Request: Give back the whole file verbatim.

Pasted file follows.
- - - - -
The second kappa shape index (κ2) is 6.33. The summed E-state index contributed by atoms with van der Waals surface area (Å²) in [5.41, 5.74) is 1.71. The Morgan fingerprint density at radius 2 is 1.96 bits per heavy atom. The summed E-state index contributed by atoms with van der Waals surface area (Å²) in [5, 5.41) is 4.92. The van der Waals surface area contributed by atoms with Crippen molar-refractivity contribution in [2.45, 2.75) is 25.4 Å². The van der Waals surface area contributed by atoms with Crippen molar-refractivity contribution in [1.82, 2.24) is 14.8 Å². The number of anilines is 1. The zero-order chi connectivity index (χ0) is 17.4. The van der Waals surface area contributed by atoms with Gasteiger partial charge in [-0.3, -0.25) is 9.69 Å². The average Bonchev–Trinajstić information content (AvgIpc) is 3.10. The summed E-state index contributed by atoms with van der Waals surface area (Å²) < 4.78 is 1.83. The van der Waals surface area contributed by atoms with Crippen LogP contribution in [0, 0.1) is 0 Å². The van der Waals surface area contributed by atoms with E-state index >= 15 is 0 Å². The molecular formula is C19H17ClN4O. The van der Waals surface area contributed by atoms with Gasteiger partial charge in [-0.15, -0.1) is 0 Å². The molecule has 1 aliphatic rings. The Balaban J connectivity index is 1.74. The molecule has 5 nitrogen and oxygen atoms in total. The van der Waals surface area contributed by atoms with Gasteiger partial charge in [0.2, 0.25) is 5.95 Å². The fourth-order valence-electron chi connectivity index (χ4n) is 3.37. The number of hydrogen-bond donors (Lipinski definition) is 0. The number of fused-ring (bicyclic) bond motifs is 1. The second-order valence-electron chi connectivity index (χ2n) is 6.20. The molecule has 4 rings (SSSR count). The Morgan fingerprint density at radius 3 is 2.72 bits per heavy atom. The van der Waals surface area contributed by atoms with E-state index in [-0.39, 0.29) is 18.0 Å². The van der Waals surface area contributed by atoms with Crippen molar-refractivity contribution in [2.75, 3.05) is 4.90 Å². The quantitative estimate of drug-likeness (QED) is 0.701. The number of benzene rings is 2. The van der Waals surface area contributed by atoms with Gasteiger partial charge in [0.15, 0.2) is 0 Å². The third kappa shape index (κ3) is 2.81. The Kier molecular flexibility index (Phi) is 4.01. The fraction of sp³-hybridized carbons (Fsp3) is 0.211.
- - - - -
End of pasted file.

The second kappa shape index (κ2) is 6.33. The summed E-state index contributed by atoms with van der Waals surface area (Å²) in [5.41, 5.74) is 1.71. The Morgan fingerprint density at radius 2 is 1.96 bits per heavy atom. The summed E-state index contributed by atoms with van der Waals surface area (Å²) in [5, 5.41) is 4.92. The van der Waals surface area contributed by atoms with Crippen molar-refractivity contribution in [2.45, 2.75) is 25.4 Å². The van der Waals surface area contributed by atoms with Crippen molar-refractivity contribution in [1.82, 2.24) is 14.8 Å². The number of anilines is 1. The zero-order chi connectivity index (χ0) is 17.4. The van der Waals surface area contributed by atoms with Gasteiger partial charge in [-0.3, -0.25) is 9.69 Å². The average Bonchev–Trinajstić information content (AvgIpc) is 3.10. The summed E-state index contributed by atoms with van der Waals surface area (Å²) < 4.78 is 1.83. The van der Waals surface area contributed by atoms with Crippen LogP contribution in [0, 0.1) is 0 Å². The van der Waals surface area contributed by atoms with E-state index >= 15 is 0 Å². The molecular formula is C19H17ClN4O. The van der Waals surface area contributed by atoms with Gasteiger partial charge in [-0.15, -0.1) is 0 Å². The molecule has 1 aliphatic rings. The Balaban J connectivity index is 1.74. The molecule has 5 nitrogen and oxygen atoms in total. The van der Waals surface area contributed by atoms with Gasteiger partial charge in [0.2, 0.25) is 5.95 Å². The fourth-order valence-electron chi connectivity index (χ4n) is 3.37. The number of hydrogen-bond donors (Lipinski definition) is 0. The number of fused-ring (bicyclic) bond motifs is 1. The second-order valence-electron chi connectivity index (χ2n) is 6.20. The molecule has 4 rings (SSSR count). The Morgan fingerprint density at radius 3 is 2.72 bits per heavy atom. The van der Waals surface area contributed by atoms with E-state index in [-0.39, 0.29) is 18.0 Å². The van der Waals surface area contributed by atoms with Crippen molar-refractivity contribution in [2.75, 3.05) is 4.90 Å². The quantitative estimate of drug-likeness (QED) is 0.701. The number of benzene rings is 2. The van der Waals surface area contributed by atoms with Gasteiger partial charge in [0.15, 0.2) is 0 Å². The third kappa shape index (κ3) is 2.81. The Kier molecular flexibility index (Phi) is 4.01. The fraction of sp³-hybridized carbons (Fsp3) is 0.211.